• 1x Motor Controller 20A (Ebay)
  • 1x Power Supply 12V, 240W+ (Ebay)
  • 1x Heating band (200 Watt 25mmx30mm) (Ebay)
  • 2x Fans (80mm) 12V
  • 1x Fitting 3/4" US Inch UNC --- 1/2" German Inch - 18cm long
  • 1x Water tap extension - 3/4" UNC threads --- 1/2" German Inch - 50mm long, 27mm diameter (one core thread and one exterior thread)
  • 1x End cap 1/2"
  • 1x Faucet-mounted filter - 1/2" diameter
  • 3x Steel angle
  • 1x Axial ball thrust bearing (Ebay) - Fitting exactly onto the auger bit's shaft.
  • 2x 10mm threaded rod
  • 1x Insulation
  • PTFE tape
  • Heat resistant tape
  • 3x Rocker (previously "rocket") switches
  • 1x Wooden board 100cm x 10cm x 2cm
  • Several screws and nuts
  • 2x sockets (1 that fits on the auger bit and 1 that fits on the nuts of the motor shaft)
  • Wires (two colors)

Tools:

  • Multitool (Dremel-like)
  • Saw
  • Hammer
  • Drill

Step 2: Base Plate

Take the wooden board and cut away two pieces each 15cm in length (~6"). They will serve as a mount for the motor and for the barrel.

Step 3: The Motor Mount

Mount the wiper motor to the motor mount and place it somewhere at the end of the base plate. See the technical drawing for an estimation.

Use the steel angles to attach it to the base plate.

The motor just has a threaded shaft. For the coupling to fit onto the motor I took a hex-nut with 13mm outer diameter and put it on the shaft. When the shaft rotates and the coupling is attached, the nut would untwist. To fix this I drilled a hole in-between the attached nut and the motor shaft and put in a 2mm steel bolt. This prevents the nut from opening. See the last picture above.

Step 4: The Barrel Mount

Drill two holes into the other piece of wood so the flanges can be attached left and right of the board. Drill another 1/2" hole for the auger bit.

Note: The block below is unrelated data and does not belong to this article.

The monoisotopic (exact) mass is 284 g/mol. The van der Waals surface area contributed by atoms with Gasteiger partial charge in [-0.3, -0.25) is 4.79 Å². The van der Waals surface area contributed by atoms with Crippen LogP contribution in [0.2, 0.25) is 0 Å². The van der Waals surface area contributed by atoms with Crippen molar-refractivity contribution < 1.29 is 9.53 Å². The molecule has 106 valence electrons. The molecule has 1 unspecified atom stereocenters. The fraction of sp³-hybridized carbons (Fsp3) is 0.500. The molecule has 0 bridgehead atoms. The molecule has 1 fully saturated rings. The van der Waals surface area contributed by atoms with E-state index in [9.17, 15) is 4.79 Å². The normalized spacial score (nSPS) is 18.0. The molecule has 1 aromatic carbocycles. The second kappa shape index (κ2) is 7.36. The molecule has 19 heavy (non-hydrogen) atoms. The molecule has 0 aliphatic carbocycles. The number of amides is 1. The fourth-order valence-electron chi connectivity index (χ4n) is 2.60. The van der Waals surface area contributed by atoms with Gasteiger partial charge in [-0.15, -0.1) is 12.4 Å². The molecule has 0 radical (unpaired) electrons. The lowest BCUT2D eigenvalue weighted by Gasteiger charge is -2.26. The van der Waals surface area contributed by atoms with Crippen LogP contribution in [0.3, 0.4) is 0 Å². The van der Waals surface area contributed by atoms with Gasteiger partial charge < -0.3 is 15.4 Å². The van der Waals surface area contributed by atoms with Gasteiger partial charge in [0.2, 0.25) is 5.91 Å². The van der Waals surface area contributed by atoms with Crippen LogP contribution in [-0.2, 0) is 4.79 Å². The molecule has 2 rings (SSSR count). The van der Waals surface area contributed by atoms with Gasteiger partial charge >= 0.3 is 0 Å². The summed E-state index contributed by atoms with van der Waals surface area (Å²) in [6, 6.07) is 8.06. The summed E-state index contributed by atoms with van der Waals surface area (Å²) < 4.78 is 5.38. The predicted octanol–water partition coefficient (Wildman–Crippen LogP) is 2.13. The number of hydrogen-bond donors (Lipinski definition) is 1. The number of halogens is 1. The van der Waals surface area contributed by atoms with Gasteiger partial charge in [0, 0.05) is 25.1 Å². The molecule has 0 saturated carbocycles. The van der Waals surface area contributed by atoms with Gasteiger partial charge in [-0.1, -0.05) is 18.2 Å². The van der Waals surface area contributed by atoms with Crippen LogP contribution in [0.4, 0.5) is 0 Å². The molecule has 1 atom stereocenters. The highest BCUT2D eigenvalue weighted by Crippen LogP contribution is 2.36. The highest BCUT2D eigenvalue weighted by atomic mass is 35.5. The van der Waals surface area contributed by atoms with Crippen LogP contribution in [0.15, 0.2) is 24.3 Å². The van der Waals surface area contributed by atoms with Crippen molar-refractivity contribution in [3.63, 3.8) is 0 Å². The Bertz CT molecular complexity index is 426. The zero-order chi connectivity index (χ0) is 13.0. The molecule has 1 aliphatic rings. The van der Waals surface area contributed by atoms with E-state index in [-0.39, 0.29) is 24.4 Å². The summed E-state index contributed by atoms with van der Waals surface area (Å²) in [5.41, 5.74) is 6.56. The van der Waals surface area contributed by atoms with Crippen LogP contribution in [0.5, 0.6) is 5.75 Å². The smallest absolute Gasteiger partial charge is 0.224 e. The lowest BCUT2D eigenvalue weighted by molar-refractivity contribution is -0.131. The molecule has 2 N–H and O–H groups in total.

Both mounting boards need their center opening to be aligned to each other so the auger / coupling / shaft-axis can rotate freely.

Fasten the flanges with two pieces of the 10mm threaded rod. The rods must be left long enough so they can be screwed to the auger "kickback protection". 10 cm is good enough. They can be cut to size later on.

This will get clear in the next step.

Step 5: Auger Kickback Protection

When the auger bit turns and hauls the pellets a lot of pressure builds up. In the worst case this could damage the worm drive inside the wiper motor. To counter that problem, we need a kickback protection. This is simply done by a sturdy steel angle and an axial ball thrust bearing.These ball bearing withstand alot of force applied to them.

It works like that: The auger pushed back due to its "backward" turning attitude. Because of its taper the auger's shaft pushes against the axial ballthrust bearing which itself pushes against the steel angle. The coupling between the auger and the motor should always have a little clearance. So that no force is applied to the motors shaft.